You don’t pay a deductible in every type of claim. When you have an accident that is someone else’s fault, their insurance should pay for the damages to your car. In this instance, you won’t pay a deductible as long as they are insured and the insurance company accepts blame. The liability portion of their policy will pay for your repairs without you owing a deductible.
However, if the other party doesn’t have insurance or doesn’t accept blame, you may need to go through your own insurance company to process the claim. In this case, you most likely will pay your deductible to get your car fixed. Because you are not at fault, your insurance company may try to subrogate, meaning it will reclaim the losses from the other insurance company or party.
If the company is successful in subrogation, it can get your deductible back. If it is not successful, you’ll be out for your deductible. While this situation is not ideal, the good news is that the claim will not affect your insurance premiums.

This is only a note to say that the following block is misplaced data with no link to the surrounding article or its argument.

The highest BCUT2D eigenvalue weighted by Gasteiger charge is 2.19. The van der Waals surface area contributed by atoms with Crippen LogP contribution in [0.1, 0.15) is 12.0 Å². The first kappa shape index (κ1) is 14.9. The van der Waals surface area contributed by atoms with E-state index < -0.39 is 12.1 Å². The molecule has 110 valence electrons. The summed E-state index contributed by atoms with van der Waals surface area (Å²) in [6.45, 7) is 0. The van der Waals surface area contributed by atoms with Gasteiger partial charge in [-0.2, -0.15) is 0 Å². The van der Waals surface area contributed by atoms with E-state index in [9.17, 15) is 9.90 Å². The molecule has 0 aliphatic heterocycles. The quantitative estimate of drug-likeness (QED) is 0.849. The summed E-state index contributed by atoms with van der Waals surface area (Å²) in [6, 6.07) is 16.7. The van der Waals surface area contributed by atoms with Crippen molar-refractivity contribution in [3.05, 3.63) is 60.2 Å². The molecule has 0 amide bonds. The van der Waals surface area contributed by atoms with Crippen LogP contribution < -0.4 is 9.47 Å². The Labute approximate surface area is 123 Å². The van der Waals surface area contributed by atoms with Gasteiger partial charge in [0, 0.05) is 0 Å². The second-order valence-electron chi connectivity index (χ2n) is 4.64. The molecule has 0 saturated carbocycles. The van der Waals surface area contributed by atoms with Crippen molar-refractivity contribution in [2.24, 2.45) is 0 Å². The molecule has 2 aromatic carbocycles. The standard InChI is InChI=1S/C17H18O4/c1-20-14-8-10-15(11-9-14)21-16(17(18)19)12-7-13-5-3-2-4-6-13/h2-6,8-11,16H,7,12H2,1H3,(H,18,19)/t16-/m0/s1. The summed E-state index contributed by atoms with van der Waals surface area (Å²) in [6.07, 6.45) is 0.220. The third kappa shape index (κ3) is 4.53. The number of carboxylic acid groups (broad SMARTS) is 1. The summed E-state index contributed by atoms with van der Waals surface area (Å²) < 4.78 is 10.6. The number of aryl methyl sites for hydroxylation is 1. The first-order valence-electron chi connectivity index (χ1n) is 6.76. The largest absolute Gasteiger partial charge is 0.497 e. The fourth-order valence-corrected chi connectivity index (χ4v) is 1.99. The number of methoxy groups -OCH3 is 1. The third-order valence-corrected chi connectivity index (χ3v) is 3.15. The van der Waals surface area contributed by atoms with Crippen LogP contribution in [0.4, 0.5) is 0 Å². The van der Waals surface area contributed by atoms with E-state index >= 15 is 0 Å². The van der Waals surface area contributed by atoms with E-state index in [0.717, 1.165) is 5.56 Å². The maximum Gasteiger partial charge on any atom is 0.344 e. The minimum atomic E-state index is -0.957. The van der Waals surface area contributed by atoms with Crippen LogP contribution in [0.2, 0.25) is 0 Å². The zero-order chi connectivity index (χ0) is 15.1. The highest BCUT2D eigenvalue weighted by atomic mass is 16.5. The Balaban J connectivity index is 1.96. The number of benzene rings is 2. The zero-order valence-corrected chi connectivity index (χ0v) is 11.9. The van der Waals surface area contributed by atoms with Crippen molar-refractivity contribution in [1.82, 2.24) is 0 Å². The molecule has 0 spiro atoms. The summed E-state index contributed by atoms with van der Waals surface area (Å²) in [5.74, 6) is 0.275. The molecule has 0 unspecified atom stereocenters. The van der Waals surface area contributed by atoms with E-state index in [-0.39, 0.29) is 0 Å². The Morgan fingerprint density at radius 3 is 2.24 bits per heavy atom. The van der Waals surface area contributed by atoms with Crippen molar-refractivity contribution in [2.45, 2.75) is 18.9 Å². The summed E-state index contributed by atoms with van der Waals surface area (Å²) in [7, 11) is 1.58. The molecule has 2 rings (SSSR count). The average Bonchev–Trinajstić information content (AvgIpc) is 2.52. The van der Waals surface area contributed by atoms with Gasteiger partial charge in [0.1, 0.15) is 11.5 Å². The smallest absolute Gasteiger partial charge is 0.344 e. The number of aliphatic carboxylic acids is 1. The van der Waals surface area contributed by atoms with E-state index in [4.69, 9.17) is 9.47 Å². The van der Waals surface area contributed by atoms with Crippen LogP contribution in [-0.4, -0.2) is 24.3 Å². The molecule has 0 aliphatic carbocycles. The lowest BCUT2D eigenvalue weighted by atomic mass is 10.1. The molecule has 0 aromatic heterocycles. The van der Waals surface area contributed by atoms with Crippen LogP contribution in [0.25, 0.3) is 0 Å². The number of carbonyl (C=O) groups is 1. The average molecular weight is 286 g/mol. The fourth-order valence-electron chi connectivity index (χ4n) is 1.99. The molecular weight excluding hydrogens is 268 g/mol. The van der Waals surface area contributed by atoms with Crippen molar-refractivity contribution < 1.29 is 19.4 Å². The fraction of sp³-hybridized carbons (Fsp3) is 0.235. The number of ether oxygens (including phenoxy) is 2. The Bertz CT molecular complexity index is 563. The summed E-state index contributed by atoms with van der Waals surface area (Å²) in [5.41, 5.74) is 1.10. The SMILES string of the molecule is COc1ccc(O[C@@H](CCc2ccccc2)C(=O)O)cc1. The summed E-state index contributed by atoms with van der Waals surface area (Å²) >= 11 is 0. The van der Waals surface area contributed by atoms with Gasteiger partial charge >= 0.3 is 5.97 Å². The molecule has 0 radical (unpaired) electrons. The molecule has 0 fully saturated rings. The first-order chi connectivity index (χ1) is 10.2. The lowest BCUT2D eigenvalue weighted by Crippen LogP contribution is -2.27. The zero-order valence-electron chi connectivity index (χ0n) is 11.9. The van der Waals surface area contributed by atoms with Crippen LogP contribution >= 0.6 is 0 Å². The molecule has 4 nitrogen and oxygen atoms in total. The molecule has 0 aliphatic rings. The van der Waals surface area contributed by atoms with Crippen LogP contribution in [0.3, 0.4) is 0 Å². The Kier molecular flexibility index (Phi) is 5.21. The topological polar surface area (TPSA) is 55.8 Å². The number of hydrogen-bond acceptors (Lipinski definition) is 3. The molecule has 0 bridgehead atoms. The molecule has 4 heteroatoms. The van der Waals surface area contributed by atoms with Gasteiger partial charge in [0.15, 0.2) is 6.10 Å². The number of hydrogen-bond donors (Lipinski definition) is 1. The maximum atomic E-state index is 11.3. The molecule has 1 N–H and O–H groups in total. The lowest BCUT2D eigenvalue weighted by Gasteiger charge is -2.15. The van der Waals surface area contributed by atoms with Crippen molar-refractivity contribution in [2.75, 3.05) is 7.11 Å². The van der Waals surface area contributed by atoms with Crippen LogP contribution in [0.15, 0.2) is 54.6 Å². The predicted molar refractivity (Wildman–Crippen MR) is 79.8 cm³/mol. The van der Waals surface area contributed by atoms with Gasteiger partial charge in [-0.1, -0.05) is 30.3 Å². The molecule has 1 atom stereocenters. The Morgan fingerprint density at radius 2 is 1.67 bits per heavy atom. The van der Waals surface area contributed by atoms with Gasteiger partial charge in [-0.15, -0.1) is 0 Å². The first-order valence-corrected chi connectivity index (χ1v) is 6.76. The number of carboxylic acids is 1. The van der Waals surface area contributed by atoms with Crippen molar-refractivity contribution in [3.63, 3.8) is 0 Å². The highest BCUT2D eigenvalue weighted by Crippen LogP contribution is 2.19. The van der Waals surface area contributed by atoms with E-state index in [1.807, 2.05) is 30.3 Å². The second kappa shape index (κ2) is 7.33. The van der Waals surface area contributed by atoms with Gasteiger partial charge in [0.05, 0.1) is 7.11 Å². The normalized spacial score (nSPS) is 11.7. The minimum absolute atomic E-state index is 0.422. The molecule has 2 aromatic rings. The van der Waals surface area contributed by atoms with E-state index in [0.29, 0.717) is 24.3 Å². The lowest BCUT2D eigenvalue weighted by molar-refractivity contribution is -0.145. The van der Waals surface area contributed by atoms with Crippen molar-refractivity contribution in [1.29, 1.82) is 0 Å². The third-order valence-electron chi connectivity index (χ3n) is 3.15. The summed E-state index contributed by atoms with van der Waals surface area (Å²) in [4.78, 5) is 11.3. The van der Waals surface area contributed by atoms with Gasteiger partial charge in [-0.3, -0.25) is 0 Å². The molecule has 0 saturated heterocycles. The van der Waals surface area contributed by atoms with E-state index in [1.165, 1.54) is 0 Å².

Premiums rise when you have at-fault accidents or moving violations. Not every claim affects your car insurance premium, and a not-at-fault accident would not.
It will be a similar situation if you get hit by an uninsured motorist, unless you have opted for uninsured and underinsured motorist coverage. If you have uninsured motorist coverage, it will work like liability insurance and cover the damages to your car as if it were the other party’s insurance. In this situation, you wouldn’t pay a deductible.
However, if you didn’t elect for this coverage, you’d be left using your collision coverage and paying the deductible to get your car fixed. To get your money back, you would need to sue the other party in small claims court, win, and collect the funds.